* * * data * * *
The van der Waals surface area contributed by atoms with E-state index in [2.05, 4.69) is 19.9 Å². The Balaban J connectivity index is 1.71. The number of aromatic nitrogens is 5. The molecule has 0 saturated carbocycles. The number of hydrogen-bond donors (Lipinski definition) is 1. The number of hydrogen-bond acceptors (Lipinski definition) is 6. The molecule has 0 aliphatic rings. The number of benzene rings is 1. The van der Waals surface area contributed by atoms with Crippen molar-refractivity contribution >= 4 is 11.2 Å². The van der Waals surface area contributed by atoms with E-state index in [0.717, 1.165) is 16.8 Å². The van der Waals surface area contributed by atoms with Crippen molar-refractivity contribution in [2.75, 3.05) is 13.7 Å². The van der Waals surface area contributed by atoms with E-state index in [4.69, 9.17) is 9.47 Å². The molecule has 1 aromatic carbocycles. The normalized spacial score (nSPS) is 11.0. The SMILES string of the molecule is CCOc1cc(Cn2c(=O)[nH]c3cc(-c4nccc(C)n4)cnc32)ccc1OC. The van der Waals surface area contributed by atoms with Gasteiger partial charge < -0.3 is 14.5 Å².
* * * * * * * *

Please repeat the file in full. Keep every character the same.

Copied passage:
The van der Waals surface area contributed by atoms with E-state index in [2.05, 4.69) is 19.9 Å². The Balaban J connectivity index is 1.71. The number of aromatic nitrogens is 5. The molecule has 0 saturated carbocycles. The number of hydrogen-bond donors (Lipinski definition) is 1. The number of hydrogen-bond acceptors (Lipinski definition) is 6. The molecule has 0 aliphatic rings. The number of benzene rings is 1. The van der Waals surface area contributed by atoms with Crippen molar-refractivity contribution >= 4 is 11.2 Å². The van der Waals surface area contributed by atoms with E-state index in [0.717, 1.165) is 16.8 Å². The van der Waals surface area contributed by atoms with Crippen molar-refractivity contribution in [2.75, 3.05) is 13.7 Å². The van der Waals surface area contributed by atoms with E-state index in [4.69, 9.17) is 9.47 Å². The molecule has 1 aromatic carbocycles. The normalized spacial score (nSPS) is 11.0. The SMILES string of the molecule is CCOc1cc(Cn2c(=O)[nH]c3cc(-c4nccc(C)n4)cnc32)ccc1OC. The van der Waals surface area contributed by atoms with Gasteiger partial charge < -0.3 is 14.5 Å².